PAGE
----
Summer Concerts May Fall to Cuts
Among items named in his executive order last week cutting the state budget, $78 million in "undesignated balances" in the UEZ fund will be "brought into the budget and lapsed."
While the governing body cut the Recreation Division's request from $55,000 to $40,000, Christie's action may reduce it to zero.
The council had quibbled over the need for the program, which includes four days of noon and evening concerts, because some members felt Recreation Supervisor Dave Wynn and Economic Director Jacques Howard did not make a strong enough case that it benefited downtown businesses. Between the Feb. 1 agenda-fixing session and the regular meeting on Feb. 8, the council did receive a letter of support from the Special Improvement District organization, but Councilmen Adrian Mapp and Rashid Burney still voted "no." Councilman Cory Storch said he voted "yes" very reluctantly, noting the council made the same comments about Music in the Plaza last year.
"I don't think the message was received," Storch said.
Council members Linda Carter, William Reid, Bridget Rivers and President Annie McWilliams also voted "yes."
The SID group had recommended a slightly lower amount, about $38,500. Last year, organizers sought $6,000 and the council denied the request. The organizers went on to get donations totaling $26,000 from downtown businesses to put on the event.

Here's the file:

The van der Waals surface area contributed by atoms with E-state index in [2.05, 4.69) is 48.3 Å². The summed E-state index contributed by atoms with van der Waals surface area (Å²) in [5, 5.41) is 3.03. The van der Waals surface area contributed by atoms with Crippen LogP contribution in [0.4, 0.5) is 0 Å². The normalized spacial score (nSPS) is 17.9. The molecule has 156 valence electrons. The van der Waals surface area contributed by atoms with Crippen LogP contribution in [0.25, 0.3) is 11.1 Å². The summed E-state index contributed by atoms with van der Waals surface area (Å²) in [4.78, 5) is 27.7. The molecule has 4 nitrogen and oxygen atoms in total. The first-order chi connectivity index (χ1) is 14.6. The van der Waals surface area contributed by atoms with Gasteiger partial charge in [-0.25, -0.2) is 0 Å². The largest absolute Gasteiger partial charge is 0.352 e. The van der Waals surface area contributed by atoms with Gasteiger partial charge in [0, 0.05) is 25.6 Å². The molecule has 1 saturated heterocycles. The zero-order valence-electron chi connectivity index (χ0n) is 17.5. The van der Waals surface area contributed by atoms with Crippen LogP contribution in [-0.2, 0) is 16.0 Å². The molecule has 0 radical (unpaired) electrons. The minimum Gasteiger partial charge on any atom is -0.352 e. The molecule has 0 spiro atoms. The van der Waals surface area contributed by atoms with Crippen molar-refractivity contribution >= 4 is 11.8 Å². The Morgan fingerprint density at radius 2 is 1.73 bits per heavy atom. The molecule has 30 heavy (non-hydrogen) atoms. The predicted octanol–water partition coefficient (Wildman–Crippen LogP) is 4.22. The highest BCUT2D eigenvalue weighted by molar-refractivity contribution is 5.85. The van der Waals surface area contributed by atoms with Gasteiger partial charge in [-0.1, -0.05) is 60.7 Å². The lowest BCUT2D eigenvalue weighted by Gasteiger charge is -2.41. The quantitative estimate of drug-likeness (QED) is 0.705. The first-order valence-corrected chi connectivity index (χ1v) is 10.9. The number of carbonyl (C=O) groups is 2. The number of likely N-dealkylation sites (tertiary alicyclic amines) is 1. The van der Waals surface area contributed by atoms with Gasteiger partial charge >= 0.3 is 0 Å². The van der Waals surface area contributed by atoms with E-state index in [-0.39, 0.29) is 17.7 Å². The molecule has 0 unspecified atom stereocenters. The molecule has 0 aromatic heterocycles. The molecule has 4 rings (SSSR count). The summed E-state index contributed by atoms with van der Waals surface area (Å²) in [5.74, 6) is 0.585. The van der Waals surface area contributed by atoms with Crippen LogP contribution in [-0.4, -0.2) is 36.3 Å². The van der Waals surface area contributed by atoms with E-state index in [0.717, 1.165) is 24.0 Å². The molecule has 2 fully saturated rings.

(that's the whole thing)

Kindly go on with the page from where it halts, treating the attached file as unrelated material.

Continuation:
UEZ funds come from sales tax collected by certified retailers, who are allowed to charge just half the state sales tax as an incentive to consumers. The funds are retained by the state for uses within the zone and each request must be approved by the Urban Enterprise Zone Authority. A projected timetable called for UEZA approvals by May.
Meanwhile, according to published reports, Christie has vetoed recent UEZ requests, including one for streetsweeping in Hillside.
Putting the $78 million into the state budget to help close a gap echoes a past instance in which former Gov. Christie Whitman used UEZ funds for state budget relief, with a promise to restore them over time.
In past years, the city's UEZ fund was swelled by sales at Macy's, the former retail anchor of the downtown district. The Plainfield store was closed in a court-ordered bankruptcy settlement. More recently, Appliance-Arama generated a large portion of UEZ sales tax. On Feb.8, McWilliams asked for an accounting of the city's current UEZ funds. With Christie's move, it may only serve to see how much the city will be contributing to the state's $2.2 billion budget shortfall.